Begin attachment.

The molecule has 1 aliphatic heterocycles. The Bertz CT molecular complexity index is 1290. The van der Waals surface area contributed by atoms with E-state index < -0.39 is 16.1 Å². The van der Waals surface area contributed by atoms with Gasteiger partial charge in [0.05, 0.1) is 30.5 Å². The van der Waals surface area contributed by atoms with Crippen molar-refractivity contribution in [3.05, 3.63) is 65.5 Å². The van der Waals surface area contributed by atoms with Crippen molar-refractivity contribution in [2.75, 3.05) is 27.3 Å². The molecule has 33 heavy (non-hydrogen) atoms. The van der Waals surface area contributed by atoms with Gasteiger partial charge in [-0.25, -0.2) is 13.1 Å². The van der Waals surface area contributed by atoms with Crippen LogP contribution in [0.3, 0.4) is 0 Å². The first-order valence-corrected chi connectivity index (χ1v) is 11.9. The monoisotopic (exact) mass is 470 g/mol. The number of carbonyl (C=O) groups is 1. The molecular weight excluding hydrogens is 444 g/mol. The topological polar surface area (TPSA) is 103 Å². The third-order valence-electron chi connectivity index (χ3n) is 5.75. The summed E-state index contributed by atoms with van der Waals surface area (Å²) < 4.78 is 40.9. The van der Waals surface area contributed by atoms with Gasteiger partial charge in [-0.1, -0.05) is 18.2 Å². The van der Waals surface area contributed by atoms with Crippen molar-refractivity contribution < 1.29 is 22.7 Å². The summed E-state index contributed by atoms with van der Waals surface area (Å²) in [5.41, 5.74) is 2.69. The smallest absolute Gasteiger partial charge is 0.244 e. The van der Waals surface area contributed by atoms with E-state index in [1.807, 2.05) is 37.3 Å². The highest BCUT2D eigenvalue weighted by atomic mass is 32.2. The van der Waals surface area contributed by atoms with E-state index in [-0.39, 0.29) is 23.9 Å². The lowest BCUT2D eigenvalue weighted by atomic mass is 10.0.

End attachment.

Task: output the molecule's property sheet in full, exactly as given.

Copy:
The molecule has 1 aliphatic heterocycles. The Bertz CT molecular complexity index is 1290. The van der Waals surface area contributed by atoms with E-state index < -0.39 is 16.1 Å². The van der Waals surface area contributed by atoms with Gasteiger partial charge in [0.05, 0.1) is 30.5 Å². The van der Waals surface area contributed by atoms with Crippen molar-refractivity contribution in [3.05, 3.63) is 65.5 Å². The van der Waals surface area contributed by atoms with Crippen molar-refractivity contribution in [2.75, 3.05) is 27.3 Å². The molecule has 33 heavy (non-hydrogen) atoms. The van der Waals surface area contributed by atoms with Gasteiger partial charge in [-0.25, -0.2) is 13.1 Å². The van der Waals surface area contributed by atoms with Crippen LogP contribution in [0.3, 0.4) is 0 Å². The first-order valence-corrected chi connectivity index (χ1v) is 11.9. The monoisotopic (exact) mass is 470 g/mol. The number of carbonyl (C=O) groups is 1. The molecular weight excluding hydrogens is 444 g/mol. The topological polar surface area (TPSA) is 103 Å². The third-order valence-electron chi connectivity index (χ3n) is 5.75. The summed E-state index contributed by atoms with van der Waals surface area (Å²) < 4.78 is 40.9. The van der Waals surface area contributed by atoms with Gasteiger partial charge in [-0.1, -0.05) is 18.2 Å². The van der Waals surface area contributed by atoms with Crippen molar-refractivity contribution < 1.29 is 22.7 Å². The summed E-state index contributed by atoms with van der Waals surface area (Å²) in [5.41, 5.74) is 2.69. The smallest absolute Gasteiger partial charge is 0.244 e. The van der Waals surface area contributed by atoms with E-state index in [1.807, 2.05) is 37.3 Å². The highest BCUT2D eigenvalue weighted by atomic mass is 32.2. The van der Waals surface area contributed by atoms with E-state index in [-0.39, 0.29) is 23.9 Å². The lowest BCUT2D eigenvalue weighted by atomic mass is 10.0.